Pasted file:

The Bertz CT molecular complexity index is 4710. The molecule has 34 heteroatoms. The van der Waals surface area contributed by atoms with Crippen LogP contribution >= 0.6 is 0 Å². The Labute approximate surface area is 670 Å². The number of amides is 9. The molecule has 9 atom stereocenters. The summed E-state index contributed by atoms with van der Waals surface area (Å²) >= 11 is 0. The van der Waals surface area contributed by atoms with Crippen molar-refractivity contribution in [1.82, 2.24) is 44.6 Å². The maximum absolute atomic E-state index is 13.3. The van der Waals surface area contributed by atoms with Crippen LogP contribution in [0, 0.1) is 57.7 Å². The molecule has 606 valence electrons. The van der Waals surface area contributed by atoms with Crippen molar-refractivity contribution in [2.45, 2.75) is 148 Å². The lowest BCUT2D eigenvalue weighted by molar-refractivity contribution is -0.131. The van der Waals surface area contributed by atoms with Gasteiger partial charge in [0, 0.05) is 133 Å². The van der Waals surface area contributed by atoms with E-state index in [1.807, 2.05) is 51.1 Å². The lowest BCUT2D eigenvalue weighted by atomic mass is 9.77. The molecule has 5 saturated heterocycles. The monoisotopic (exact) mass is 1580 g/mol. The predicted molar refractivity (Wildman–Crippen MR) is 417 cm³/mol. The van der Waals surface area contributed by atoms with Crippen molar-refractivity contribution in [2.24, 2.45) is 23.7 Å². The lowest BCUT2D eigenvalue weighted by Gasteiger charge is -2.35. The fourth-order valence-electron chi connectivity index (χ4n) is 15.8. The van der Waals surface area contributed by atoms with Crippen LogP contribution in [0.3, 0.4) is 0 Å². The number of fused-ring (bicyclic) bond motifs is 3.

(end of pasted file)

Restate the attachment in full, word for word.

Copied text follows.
The Bertz CT molecular complexity index is 4710. The molecule has 34 heteroatoms. The van der Waals surface area contributed by atoms with Crippen LogP contribution >= 0.6 is 0 Å². The Labute approximate surface area is 670 Å². The number of amides is 9. The molecule has 9 atom stereocenters. The summed E-state index contributed by atoms with van der Waals surface area (Å²) >= 11 is 0. The van der Waals surface area contributed by atoms with Crippen molar-refractivity contribution in [1.82, 2.24) is 44.6 Å². The maximum absolute atomic E-state index is 13.3. The van der Waals surface area contributed by atoms with Crippen LogP contribution in [0, 0.1) is 57.7 Å². The molecule has 606 valence electrons. The van der Waals surface area contributed by atoms with Crippen molar-refractivity contribution in [2.45, 2.75) is 148 Å². The lowest BCUT2D eigenvalue weighted by molar-refractivity contribution is -0.131. The van der Waals surface area contributed by atoms with Gasteiger partial charge in [0, 0.05) is 133 Å². The van der Waals surface area contributed by atoms with E-state index in [1.807, 2.05) is 51.1 Å². The lowest BCUT2D eigenvalue weighted by atomic mass is 9.77. The molecule has 5 saturated heterocycles. The monoisotopic (exact) mass is 1580 g/mol. The predicted molar refractivity (Wildman–Crippen MR) is 417 cm³/mol. The van der Waals surface area contributed by atoms with Crippen molar-refractivity contribution in [2.24, 2.45) is 23.7 Å². The lowest BCUT2D eigenvalue weighted by Gasteiger charge is -2.35. The fourth-order valence-electron chi connectivity index (χ4n) is 15.8. The van der Waals surface area contributed by atoms with Crippen LogP contribution in [0.3, 0.4) is 0 Å². The number of fused-ring (bicyclic) bond motifs is 3.